To do this, pinch a ribbon in the center, lay it cross wise over the poof and tighten the tinsel tie.

Do this to place a ribbon on each of the poofs.

Pay attention to the color combinations by placing a contrasting color ribbon on the poofs. For example, I placed the silver ribbon on the purple mesh poofs, the sparkly purple ribbon on the mauve and the plain purple ribbon on the silver.

You now have a ribbon on each mesh poof around the lower ring of the wreath.

With the 14″ long ribbons, repeat the same steps for each poof on the inner ring, using the same color combinations.

6 | Attach Half Bows

How to make a half bow from the ribbon

Fold an 18″ long, 1 1/2 inch ribbon in half and pinch the middle to make a half bow.

How to attach the half bow to the wire wreath form with the ties

Decide your color sequence, then put a half bow over a ribbon tail/poof on the lower ring and tie it securely with the tinsel tie, twisting it firmly.

The ribbon attached to the deco mesh Christmas wreath

Adjust the half bow by pulling its tails apart and puffing out the loop.

Do this for each poof on the outer ring.

The wreath after all of the deco mesh and ribbons have been attached to the wire wreath form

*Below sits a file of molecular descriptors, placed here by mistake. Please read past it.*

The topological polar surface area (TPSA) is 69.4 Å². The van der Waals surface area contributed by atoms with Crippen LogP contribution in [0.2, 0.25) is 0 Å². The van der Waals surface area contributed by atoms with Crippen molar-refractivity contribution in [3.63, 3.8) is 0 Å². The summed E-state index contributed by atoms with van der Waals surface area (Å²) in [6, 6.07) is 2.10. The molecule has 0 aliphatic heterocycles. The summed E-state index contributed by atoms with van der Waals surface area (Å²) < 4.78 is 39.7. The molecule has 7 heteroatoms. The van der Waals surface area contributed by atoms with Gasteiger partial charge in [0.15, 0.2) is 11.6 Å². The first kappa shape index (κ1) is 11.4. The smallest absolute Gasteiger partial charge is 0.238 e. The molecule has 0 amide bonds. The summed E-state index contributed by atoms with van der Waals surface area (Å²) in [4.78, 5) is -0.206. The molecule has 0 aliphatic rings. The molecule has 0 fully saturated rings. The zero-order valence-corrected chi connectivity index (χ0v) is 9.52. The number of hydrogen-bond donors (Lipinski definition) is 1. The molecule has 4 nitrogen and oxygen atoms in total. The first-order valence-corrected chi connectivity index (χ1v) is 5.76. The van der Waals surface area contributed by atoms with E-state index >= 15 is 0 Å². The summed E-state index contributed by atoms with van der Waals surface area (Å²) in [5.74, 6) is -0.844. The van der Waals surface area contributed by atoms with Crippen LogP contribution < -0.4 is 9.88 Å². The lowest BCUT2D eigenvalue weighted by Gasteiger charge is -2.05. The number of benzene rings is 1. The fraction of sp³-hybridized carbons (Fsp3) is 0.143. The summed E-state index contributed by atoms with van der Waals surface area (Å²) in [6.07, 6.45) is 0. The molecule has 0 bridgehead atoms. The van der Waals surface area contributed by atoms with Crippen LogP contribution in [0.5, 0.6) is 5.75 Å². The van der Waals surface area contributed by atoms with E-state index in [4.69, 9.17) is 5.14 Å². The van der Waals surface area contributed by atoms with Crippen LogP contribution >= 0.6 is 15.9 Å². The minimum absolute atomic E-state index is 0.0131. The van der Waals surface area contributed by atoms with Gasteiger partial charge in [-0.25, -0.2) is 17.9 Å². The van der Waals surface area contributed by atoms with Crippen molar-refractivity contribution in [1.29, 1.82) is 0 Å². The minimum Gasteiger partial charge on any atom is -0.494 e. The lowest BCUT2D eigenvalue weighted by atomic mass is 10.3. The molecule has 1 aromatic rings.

You should have a very full wreath at this point!

7 | How To Use The Bowdabra Bow Maker To Make A Large Bow

Use the Bowdabra bow maker to make a large bow for the wreath.

The bow is made up of 6 sections – one from each color of ribbon. So we’ll be cutting one length of each of the 2½ inch ribbons and one length of each of the 1½ inch ribbons.

The First Ribbon

How to measure ribbon for the large bow

With the ribbon still attached to the roll, cut a v into the end of the first ribbon.

Measure 10 inches for the first tail.

How to twist ribbon before putting it on the Bowdabra bow maker

Twist at the 10-inch spot and place the twist into the Bowdabra slot.

How to measure ribbon for the first loop on the Bowdabra bow maker

Then use the ruler to make a 6 inch loop: twist it and slide into the bow maker.

Measure 6 inches out for the second loop and twist again.